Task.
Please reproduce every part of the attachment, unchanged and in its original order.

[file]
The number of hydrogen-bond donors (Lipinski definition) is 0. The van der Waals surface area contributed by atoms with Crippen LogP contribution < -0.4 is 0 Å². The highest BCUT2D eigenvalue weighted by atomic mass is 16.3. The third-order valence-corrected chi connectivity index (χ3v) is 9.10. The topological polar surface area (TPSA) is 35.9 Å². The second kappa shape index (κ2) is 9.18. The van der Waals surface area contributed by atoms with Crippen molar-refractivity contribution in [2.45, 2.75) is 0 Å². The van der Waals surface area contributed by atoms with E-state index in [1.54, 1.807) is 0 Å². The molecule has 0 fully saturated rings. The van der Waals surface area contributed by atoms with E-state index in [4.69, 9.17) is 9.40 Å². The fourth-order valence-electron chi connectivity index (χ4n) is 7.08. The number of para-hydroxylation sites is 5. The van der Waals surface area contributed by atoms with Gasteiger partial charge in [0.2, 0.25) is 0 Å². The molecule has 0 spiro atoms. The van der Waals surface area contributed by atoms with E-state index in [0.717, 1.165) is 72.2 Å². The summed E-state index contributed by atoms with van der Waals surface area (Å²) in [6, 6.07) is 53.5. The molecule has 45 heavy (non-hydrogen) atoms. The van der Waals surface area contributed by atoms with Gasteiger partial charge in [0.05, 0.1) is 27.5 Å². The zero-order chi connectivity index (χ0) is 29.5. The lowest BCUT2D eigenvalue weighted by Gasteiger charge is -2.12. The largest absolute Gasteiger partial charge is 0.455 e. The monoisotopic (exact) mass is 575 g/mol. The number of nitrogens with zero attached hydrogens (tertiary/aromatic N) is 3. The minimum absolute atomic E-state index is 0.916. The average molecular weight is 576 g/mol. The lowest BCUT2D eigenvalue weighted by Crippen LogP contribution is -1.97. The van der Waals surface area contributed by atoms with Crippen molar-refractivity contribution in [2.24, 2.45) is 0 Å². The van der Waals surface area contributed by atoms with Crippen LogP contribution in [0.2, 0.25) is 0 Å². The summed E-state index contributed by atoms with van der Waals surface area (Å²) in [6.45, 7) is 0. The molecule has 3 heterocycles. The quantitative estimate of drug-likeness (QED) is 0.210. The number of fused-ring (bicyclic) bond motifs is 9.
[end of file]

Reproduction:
The number of hydrogen-bond donors (Lipinski definition) is 0. The van der Waals surface area contributed by atoms with Crippen LogP contribution < -0.4 is 0 Å². The highest BCUT2D eigenvalue weighted by atomic mass is 16.3. The third-order valence-corrected chi connectivity index (χ3v) is 9.10. The topological polar surface area (TPSA) is 35.9 Å². The second kappa shape index (κ2) is 9.18. The van der Waals surface area contributed by atoms with Crippen molar-refractivity contribution in [2.45, 2.75) is 0 Å². The van der Waals surface area contributed by atoms with E-state index in [1.54, 1.807) is 0 Å². The molecule has 0 fully saturated rings. The van der Waals surface area contributed by atoms with E-state index in [4.69, 9.17) is 9.40 Å². The fourth-order valence-electron chi connectivity index (χ4n) is 7.08. The number of para-hydroxylation sites is 5. The van der Waals surface area contributed by atoms with Gasteiger partial charge in [0.2, 0.25) is 0 Å². The molecule has 0 spiro atoms. The van der Waals surface area contributed by atoms with E-state index in [0.717, 1.165) is 72.2 Å². The summed E-state index contributed by atoms with van der Waals surface area (Å²) in [6, 6.07) is 53.5. The molecule has 45 heavy (non-hydrogen) atoms. The van der Waals surface area contributed by atoms with Gasteiger partial charge in [0.05, 0.1) is 27.5 Å². The zero-order chi connectivity index (χ0) is 29.5. The lowest BCUT2D eigenvalue weighted by Gasteiger charge is -2.12. The largest absolute Gasteiger partial charge is 0.455 e. The monoisotopic (exact) mass is 575 g/mol. The number of nitrogens with zero attached hydrogens (tertiary/aromatic N) is 3. The minimum absolute atomic E-state index is 0.916. The average molecular weight is 576 g/mol. The lowest BCUT2D eigenvalue weighted by Crippen LogP contribution is -1.97. The van der Waals surface area contributed by atoms with Crippen molar-refractivity contribution in [2.24, 2.45) is 0 Å². The van der Waals surface area contributed by atoms with Crippen LogP contribution in [0.2, 0.25) is 0 Å². The summed E-state index contributed by atoms with van der Waals surface area (Å²) in [6.45, 7) is 0. The molecule has 3 heterocycles. The quantitative estimate of drug-likeness (QED) is 0.210. The number of fused-ring (bicyclic) bond motifs is 9.